4.
Zhonghua Er Ke Za Zhi ; 57(11): 844-851, 2019 Nov 02.
Artigo em Chinês | MEDLINE | ID: mdl-31665838

RESUMO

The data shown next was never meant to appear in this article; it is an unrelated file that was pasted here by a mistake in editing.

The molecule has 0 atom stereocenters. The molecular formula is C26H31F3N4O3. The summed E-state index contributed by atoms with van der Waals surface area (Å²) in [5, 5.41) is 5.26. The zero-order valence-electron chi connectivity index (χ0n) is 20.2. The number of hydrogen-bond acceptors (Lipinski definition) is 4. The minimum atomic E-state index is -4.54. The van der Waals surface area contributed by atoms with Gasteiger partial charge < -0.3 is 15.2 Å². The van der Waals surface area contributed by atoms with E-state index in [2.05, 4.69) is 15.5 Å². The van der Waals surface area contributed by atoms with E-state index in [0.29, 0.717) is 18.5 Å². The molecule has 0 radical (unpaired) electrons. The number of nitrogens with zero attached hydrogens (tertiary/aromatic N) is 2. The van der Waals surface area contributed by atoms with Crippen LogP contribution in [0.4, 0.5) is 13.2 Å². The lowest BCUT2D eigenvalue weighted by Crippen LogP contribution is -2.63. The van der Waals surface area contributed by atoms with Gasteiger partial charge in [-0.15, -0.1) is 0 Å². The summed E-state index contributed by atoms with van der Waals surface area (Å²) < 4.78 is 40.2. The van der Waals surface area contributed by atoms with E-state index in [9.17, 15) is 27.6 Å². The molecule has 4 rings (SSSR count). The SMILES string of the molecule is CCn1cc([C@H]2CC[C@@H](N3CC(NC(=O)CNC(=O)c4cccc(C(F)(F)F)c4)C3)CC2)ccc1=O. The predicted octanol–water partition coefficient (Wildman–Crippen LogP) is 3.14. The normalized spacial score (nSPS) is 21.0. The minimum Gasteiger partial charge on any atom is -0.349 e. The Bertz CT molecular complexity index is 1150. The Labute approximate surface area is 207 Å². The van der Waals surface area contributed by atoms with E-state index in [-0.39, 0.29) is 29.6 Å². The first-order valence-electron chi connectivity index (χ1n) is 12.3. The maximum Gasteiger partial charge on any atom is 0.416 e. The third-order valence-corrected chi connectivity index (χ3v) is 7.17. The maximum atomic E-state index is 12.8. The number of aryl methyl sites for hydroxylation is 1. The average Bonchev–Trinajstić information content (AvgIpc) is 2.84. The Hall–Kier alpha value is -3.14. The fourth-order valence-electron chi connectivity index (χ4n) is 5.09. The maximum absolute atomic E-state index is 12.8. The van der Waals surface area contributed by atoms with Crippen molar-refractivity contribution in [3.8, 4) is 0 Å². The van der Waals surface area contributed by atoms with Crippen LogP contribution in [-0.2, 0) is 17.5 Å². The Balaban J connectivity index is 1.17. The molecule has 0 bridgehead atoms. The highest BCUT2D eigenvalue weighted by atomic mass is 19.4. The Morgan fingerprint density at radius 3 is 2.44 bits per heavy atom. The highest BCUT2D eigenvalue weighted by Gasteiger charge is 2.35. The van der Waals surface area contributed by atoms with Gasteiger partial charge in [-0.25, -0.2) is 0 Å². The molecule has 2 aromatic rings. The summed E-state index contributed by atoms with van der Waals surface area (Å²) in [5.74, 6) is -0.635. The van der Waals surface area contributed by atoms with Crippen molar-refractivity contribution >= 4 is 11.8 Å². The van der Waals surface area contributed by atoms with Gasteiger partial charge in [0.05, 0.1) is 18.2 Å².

Objective: To summarize the clinical and genetic characteristics of children with mitochondrial epilepsy. Methods: Clinical data of 62 children who were clinically and genetically diagnosed with mitochondrial epilepsy by the Department of Neurology, Beijing Children's Hospital from October 2011 to December 2018 were analyzed retrospectively, and the control of epilepsy was followed up. T test or χ(2) test were used to analyze the related factors affecting the prognosis of epilepsy between the effective group and the ineffective group. Results: Of the 62 patients, 33 were male and 29 were female. The age of onset was 3.38 (0-12.00) years; for the type of seizures, 68% (42/62) of the patients had focal seizures, generalized or secondary generalized tonic-clonic seizures were seen in 32% (20/62), myoclonic seizures in 23% (14/62), spastic seizures in 7 cases, tonic seizures in 4 cases, absence seizure, atonic seizure and clonic seizure in 1 case each; 16 cases (26%) had status epilepticus, of whom 6 cases had epilepsia partialis continua; 52% (32/62) had 2 or more types of seizures. The clinical phenotypes were mitochondrial encephalopathy, lactic acidosis, and stroke-like episodes (MELAS) in 29 cases, Leigh syndrome (LS) in 11 cases, combined oxidative phosphorylation deficiency in 6 cases, myoclonus epilepsy with ragged-red fibers in 5 cases, Alpers syndrome in 4 cases, pontocerebellar hypoplasia type 6 and mitochondrial DNA depletion syndrome 9 in 2 cases each, mitochondrial complex Ⅰ deficiency nuclear type 20, progressive cavitating leukoencephalopathy, and biotinidase deficiency in 1 case each. Of the 62 cases, 40 cases (65%) had mitochondrial DNA (mtDNA) variations, of which 26 cases had m.3243A>G variants, 6 cases had m.8344A>G variants, and 3 cases had m.8993T>G/C variants, m.3271T>C, m.3481G>A, m.3946G>A, m.13094T>C, m.14487T>C variant was in 1 case each; nuclear DNA (nDNA) variations were identified in 22 cases (35%), of which 7 cases carrying variations in mitochondrial ammonia acyl tRNA synthetase coding gene, mutations in POLG and the gene encoding complex Ⅰ were in 4 cases each, variations in SUCLG1 and SDHA genes were in 2 cases each, and variations in PDHA1, BTD and TRIT1 genes were in 1 case each. Forty-three patients were followed up, and the follow-up time was 20 (3-84) months. According to the follow-up results, the anti-epilepsy treatment was effective in 19 cases (44%) and ineffective in other 24 cases (56%). The onset age of the effective group was 3.42 (0-11.50) years and that of the ineffective group was 0.92 (0-9.50) years. The onset duration of the effective group was 0 (0-7.00) years and that of the ineffective group was 0 (0-4.83) years. There was no significant difference between the effective group and the ineffective group (t=1.662, 0.860; P=0.104, 0.395). In the effective group and the ineffective group, 12 cases and 9 cases used less than 2 kinds of antiepileptic drugs, 7 cases and 15 cases used more than or equal to 2 kinds of antiepileptic drugs, 13 and 15 cases had first epilepsy, 6 and 9 cases had non-first epilepsy, 14 and 11 cases had mtDNA variation, 5 and 13 cases had nDNA variation, respectively. There was no significant difference between the two groups (χ(2)=2.794, 0.164, 3.380; P=0.095, 0.686, 0.066). Conclusions: The types of seizures with mitochondrial epilepsy in children varied, with focal motor seizures being the most common, followed by generalized or secondary generalized tonic-clonic seizures. Most children have more than two types of seizures. MELAS is the most common clinical phenotype, followed by LS; mtDNA variation is the dominant gene variation, of which m.3243A>G variation is the most common hotspot variation, followed by gene variation encoding mitochondrial aminoacyl tRNA synthase.